The Netherlands is the only country in the world in which euthanasia, under narrow-defined circumstances, is legally permissible. Considerable attention has been paid over a number of years to the problem of regulating it and information has been systematically collected concerning actual practice. Therefore the Dutch experience is of interest not only to the Dutch, but to anyone who is considering wether or not to make euthanasia a legal practice. This book is written for a reader without specific knowledge of law. The central focus of the book is on Dutch law pertaining to euthanansia, but it also considers the moral and legal principles that have played a role in the Dutch debate, the available evidence bearing on actual practice and on the effectiveness of legal control. It ends with some reflections on the problem of the 'slippery slope' and the question whether the Dutch experience is 'exportable'. It includes translations of the relevant legislation (including proposed reforms) and of three leading cases.
Critical Perspectives on Nigerian and Global Health Law
Author: Dr Irehobhude O Iyioha,Dr Remigius N Nwabueze
Publisher: Ashgate Publishing, Ltd.
The collection provides a comparative analysis of relevant health policies and laws in Nigeria, such as reproductive and sexual health policy, organ donation and transplantation, abortion and assisted conception, with those in the United Kingdom, United States, Canada and South Africa. It critically examines the duties and rights of physicians, patients, health institutions and organizations, and government parastatals against the backdrop of increased awareness of rights among patient populations. The subjects, which are discussed from a legal, ethical and policy-reform perspective, critique current legislation and policies and make suggestions for reform.
This book provides a comparative and accessible analysis of key areas of healthcare law, comparing English law with selected common and civil law jurisdictions within a framework of law and medical ethics, and encompassing pivotal cases, codes and legislation. The introduction examines medical decision making, and legal and ethical frameworks in Western and non-Western cultures. Part I examines healthcare law in England and Wales, including abortion, consent, confidentiality, children, euthanasia, persistent vegetative state patients, organ transplantation, sterilisation of the mentally incapacitated, surrogacy, UK cloning proposals and the landmark conjoined twins case. Part II covers non-English common law jurisdictions such as Australia, New Zealand, Ireland and certain American jurisdictions. Civil law examples focus on France and Germany, and, where appropriate, Scandinavian countries. International perspectives on abortion laws and euthanasia are also provided. The book concludes with a comparative overview, which highlights common healthcare themes across various jurisdictions. Comparative Healthcare Law brings together information never previously accessible within the covers of one volume, making this unique book indispensable for scholars and practitioners in the field of healthcare law.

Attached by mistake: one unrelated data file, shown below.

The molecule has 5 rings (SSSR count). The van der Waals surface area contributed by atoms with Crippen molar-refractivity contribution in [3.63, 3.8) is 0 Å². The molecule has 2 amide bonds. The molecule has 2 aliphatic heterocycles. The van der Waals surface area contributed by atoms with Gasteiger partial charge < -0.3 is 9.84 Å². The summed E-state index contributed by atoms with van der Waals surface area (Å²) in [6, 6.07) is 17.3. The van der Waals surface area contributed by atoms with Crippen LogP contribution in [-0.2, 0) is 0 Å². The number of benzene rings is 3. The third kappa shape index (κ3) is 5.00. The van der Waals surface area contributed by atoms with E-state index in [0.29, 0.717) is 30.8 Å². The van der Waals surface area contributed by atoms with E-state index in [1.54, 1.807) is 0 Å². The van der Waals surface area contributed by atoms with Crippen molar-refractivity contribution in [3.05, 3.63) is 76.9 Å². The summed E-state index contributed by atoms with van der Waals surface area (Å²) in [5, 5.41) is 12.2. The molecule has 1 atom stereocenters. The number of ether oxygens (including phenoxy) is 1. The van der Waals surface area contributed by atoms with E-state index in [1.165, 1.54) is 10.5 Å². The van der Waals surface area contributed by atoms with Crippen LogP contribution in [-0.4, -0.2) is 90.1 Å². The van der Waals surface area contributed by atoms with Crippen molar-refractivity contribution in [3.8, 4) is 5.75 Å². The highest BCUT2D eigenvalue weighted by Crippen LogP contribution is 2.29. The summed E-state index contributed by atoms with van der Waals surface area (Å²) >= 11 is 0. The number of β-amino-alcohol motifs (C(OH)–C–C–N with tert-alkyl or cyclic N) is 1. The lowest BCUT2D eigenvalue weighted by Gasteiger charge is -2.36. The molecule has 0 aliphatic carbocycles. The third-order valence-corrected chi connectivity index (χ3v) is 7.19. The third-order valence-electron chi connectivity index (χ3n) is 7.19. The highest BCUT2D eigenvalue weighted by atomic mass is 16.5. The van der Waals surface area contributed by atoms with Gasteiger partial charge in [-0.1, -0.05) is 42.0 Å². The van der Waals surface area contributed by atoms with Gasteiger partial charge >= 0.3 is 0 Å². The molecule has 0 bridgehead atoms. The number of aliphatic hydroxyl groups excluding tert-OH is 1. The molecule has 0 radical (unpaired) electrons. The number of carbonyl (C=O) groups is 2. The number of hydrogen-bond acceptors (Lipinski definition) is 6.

Documentation, Denial, and Justice in Cambodia and East Timor
Author: Ben Kiernan
Publisher: Transaction Publishers
Category: Political Science
Two modern cases of genocide and extermination began in Southeast Asia in the same year. Pol Pot's Khmer Rouge regime ruled Cambodia from 1975 to 1979, and Indonesian forces occupied East Timor from 1975 to 1999. This book examines the horrific consequences of Cambodian communist revolution and Indonesian anti-communist counterinsurgency. It also chronicles the two cases of indigenous resistance to genocide and extermination, the international cover-ups that obstructed documentation of these crimes, and efforts to hold the perpetrators legally accountable. The perpetrator regimes inflicted casualties in similar proportions. Each caused the deaths of about one-fifth of the population of the nation. Cambodia's mortality was approximately 1.7 million, and approximately 170,000 perished in East Timor. In both cases, most of the deaths occurred in the five-year period from 1975 to1980. In addition, Cambodia and East Timor not only shared the experience of genocide but also of civil war, international intervention, and UN conflict resolution. U.S. policymakers supported the invading Indonesians in Timor, as well as the indigenous Khmer Rouge in Cambodia. Both regimes exterminated ethnic minorities, including local Chinese, as well as political dissidents. Yet the ideological fuel that ignited each conflagration was quite different. Jakarta pursued anti-communism; the Khmer Rouge were communists. In East Timor the major Indonesian goal was conquest. In Cambodia, the Khmer Rouge's goal was revolution. Maoist ideology influenced Pol Pot's regime, but it also influenced the East Timorese resistance to the Indonesia's occupiers. Genocide and Resistance in Southeast Asia is significant both for its historical documentation and for its contribution to the study of the politics and mechanisms of genocide. It is a fundamental contribution that will be read by historians, human rights activists, and genocide studies specialists.